43. Ricart K, Pearson RJ, Jr, Viera L, Cassina P, Kamaid A, Carroll SL, Estévez AG. Interactions between beta-neuregulin and neurotrophins in motor neuron apoptosis. J Neurochem. 2006;97:222–233. [PubMed]
44. Zhang L, Fletcher-Turner A, Marchionni MA, Apparsundaram S, Lundgren KH, Yurek DM, Seroogy KB. Neurotrophic and neuroprotective effects of the neuregulin glial growth factor-2 on dopaminergic neurons in rat primary midbrain cultures. J Neurochem. 2004;91:1358–1368. [PubMed]
45. Stankovic K, Rio C, Xia A, Sugawara M, Adams JC, Liberman MC, Corfas G. Survival of adult spiral ganglion neurons requires erbB receptor signaling in the inner ear. J Neurosci. 2004;24:8651–8661. [PubMed]
46. Goldshmit Y, Erlich S, Pinkas-Kramarski R. Neuregulin rescues PC12-ErbB4 cells from cell death induced by H(2) O(2). Regulation of reactive oxygen species levels by phosphatidylinositol 3-kinase. J Biol Chem. 2001;276:46379–46385. [PubMed]
47. Shyu WC, Lin SZ, Chiang MF, Yang HI, Thajeb P, Li H. Neuregulin-1 reduces ischemia-induced brain damage in rats. Neurobiol Aging. 2004;25:935–944. [PubMed]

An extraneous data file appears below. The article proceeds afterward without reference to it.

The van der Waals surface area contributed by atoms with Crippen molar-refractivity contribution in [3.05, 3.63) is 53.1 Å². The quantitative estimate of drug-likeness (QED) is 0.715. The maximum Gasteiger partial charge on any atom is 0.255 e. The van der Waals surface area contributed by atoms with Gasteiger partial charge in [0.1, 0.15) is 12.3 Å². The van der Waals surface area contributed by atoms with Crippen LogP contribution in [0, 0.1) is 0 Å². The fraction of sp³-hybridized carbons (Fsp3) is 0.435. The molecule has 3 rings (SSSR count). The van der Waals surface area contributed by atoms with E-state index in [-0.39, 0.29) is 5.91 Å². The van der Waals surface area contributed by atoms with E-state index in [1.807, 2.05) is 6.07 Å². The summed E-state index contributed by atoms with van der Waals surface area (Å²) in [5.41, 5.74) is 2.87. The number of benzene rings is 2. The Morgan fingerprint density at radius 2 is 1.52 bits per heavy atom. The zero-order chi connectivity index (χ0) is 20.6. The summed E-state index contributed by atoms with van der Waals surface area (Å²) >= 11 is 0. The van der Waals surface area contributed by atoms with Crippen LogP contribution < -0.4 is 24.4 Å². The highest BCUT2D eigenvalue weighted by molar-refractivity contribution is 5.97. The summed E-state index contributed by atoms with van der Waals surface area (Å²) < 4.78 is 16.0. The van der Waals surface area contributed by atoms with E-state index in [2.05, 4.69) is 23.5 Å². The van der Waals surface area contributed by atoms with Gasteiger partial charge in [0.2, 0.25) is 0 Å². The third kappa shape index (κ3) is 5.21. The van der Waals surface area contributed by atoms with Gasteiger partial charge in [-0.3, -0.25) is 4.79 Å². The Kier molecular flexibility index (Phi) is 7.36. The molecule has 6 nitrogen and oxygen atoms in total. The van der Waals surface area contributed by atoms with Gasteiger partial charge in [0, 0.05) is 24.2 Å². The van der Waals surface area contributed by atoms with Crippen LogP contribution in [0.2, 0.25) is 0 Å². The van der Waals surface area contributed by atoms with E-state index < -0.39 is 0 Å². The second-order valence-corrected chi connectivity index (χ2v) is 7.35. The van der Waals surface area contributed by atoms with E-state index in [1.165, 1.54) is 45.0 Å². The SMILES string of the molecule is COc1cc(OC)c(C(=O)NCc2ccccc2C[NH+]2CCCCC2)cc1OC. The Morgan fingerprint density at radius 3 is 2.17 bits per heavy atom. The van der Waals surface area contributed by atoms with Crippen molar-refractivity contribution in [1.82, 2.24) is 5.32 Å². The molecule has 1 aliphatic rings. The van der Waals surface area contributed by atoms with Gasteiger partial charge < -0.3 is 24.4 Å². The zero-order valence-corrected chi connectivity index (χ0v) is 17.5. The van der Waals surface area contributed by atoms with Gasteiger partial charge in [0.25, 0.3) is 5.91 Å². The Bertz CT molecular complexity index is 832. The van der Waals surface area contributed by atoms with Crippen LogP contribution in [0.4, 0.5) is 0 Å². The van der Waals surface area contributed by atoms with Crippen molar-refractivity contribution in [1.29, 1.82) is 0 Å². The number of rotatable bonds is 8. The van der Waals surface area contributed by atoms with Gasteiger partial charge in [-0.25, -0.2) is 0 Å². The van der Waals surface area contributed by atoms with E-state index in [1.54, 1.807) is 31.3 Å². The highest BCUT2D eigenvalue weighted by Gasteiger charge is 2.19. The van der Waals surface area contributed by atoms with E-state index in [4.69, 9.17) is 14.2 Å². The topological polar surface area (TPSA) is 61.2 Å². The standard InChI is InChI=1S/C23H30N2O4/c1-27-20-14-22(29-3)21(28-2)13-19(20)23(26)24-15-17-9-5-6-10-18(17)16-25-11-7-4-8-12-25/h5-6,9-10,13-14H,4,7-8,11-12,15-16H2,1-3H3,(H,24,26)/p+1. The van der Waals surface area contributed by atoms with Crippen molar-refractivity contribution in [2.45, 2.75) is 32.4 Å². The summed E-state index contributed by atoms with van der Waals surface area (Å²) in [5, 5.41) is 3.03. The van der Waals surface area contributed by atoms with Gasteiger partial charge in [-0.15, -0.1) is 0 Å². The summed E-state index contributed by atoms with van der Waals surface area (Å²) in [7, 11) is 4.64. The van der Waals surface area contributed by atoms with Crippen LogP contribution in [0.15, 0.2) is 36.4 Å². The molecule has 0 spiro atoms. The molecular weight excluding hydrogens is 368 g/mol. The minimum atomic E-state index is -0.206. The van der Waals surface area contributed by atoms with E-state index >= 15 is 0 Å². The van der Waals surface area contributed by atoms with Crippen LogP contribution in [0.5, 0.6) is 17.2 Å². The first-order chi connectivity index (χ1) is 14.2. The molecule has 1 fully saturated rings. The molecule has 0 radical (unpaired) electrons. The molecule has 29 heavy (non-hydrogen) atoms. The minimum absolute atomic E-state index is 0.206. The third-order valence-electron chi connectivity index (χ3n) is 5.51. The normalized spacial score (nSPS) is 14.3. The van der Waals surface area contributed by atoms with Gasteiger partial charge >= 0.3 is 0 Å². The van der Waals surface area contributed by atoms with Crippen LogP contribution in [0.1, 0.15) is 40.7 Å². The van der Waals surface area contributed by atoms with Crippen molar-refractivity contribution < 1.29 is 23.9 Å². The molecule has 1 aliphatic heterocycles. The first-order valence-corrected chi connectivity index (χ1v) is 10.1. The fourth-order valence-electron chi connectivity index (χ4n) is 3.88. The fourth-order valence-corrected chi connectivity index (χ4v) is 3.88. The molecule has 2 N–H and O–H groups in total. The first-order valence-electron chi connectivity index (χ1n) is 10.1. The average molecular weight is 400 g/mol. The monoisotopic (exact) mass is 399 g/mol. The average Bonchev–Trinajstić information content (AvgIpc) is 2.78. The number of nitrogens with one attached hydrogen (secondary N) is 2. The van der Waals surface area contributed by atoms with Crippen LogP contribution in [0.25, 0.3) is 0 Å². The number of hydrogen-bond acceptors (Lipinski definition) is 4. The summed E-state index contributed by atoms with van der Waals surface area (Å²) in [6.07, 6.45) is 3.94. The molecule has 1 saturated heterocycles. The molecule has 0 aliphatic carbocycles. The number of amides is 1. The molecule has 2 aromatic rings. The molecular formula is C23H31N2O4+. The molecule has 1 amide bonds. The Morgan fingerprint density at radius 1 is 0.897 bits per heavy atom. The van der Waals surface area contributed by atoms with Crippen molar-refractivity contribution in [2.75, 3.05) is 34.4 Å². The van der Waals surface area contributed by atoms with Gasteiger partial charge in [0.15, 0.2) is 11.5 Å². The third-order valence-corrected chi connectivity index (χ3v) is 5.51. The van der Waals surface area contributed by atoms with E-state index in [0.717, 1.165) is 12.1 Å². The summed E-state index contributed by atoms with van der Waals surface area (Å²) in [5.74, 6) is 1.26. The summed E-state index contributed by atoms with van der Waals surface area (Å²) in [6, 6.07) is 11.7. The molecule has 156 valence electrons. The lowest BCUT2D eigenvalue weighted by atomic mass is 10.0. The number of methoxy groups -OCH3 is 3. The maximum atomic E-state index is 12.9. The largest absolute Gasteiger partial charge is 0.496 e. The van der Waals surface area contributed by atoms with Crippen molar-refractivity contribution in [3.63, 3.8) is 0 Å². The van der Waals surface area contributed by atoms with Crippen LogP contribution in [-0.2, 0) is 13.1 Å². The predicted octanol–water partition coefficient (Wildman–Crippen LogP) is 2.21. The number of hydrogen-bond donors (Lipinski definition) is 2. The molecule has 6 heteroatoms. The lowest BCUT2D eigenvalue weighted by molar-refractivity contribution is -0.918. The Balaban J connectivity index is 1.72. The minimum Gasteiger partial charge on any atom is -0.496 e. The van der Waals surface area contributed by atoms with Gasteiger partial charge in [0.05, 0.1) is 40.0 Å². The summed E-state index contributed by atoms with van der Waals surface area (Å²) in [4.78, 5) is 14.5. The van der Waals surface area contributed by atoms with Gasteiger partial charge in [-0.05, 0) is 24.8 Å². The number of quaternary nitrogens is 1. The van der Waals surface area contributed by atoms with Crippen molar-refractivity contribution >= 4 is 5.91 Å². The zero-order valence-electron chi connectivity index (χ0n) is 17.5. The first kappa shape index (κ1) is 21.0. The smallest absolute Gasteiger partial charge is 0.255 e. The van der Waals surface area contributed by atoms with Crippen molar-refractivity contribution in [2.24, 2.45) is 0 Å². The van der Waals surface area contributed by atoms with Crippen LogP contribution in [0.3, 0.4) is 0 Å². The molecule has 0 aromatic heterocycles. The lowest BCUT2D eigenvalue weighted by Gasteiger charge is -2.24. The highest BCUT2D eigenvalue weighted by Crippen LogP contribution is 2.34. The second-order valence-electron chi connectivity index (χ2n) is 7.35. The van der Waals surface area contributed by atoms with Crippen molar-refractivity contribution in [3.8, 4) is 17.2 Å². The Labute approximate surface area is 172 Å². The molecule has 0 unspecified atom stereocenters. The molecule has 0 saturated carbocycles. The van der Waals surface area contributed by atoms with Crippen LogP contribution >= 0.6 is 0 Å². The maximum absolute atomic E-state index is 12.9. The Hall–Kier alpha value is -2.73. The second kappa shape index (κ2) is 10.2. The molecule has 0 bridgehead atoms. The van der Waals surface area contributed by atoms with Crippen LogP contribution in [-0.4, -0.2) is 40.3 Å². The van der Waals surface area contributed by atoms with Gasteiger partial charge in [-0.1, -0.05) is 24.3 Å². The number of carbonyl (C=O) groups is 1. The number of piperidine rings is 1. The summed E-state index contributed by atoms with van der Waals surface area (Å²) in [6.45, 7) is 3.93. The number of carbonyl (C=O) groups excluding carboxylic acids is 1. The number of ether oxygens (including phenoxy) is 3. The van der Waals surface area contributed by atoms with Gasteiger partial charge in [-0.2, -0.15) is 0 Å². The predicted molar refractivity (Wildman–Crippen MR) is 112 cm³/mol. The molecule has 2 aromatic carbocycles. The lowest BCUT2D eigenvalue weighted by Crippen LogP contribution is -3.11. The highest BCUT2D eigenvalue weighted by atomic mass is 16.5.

48. Li Y, Xu Z, Ford GD, Croslan DR, Cairobe T, Li Z, Ford BD. Neuroprotection by neuregulin-1 in a rat model of permanent focal cerebral ischemia. Brain Res. 2007;1184:277–283. [PMC free article] [PubMed]
49. Croslan DR, Schoell MC, Ford GD, Pulliam JV, Gates A, Clement CM, Harris AE, Ford BD. Neuroprotective effects of neuregulin-1 on B35 neuronal cells following ischemia. Brain Res. 2008;1210:39–47. [PMC free article] [PubMed]
50. Ni CY, Murphy MP, Golde TE, Carpenter G. gamma-Secretase cleavage and nuclear localization of ErbB-4 receptor tyrosine kinase. Science. 2001;294:2179–2181. [PubMed]
51. Lee HJ, Jung KM, Huang YZ, Bennett LB, Lee JS, Mei L, Kim TW. Presenilin-dependent gamma-secretase-like intramembrane cleavage of ErbB4. J Biol Chem. 2002;277:6318–6323. [PubMed]
52. Hu X, Hicks CW, He W, Wong P, Macklin WB, Trapp BD, Yan R. Bace1 modulates myelination in the central and peripheral nervous system. Nat Neurosci. 2006;9:1520–1525. [PubMed]
53. Willem M, Garratt AN, Novak B, Citron M, Kaufmann S, Rittger A, DeStrooper B, Saftig P, Birchmeier C, Haass C. Control of peripheral nerve myelination by the beta-secretase BACE1. Science. 2006;314:664–666. [PubMed]
54. Savonenko AV, Melnikova T, Laird FM, Stewart KA, Price DL, Wong PC. Alteration of BACE1-dependent NRG1/ErbB4 signaling and schizophrenia-like phenotypes in BACE1-null mice. Proc Natl Acad Sci U S A. 2008;105:5585–5590. [PubMed]

Articles from Anatomy & Cell Biology are provided here courtesy of Korean Association of Anatomists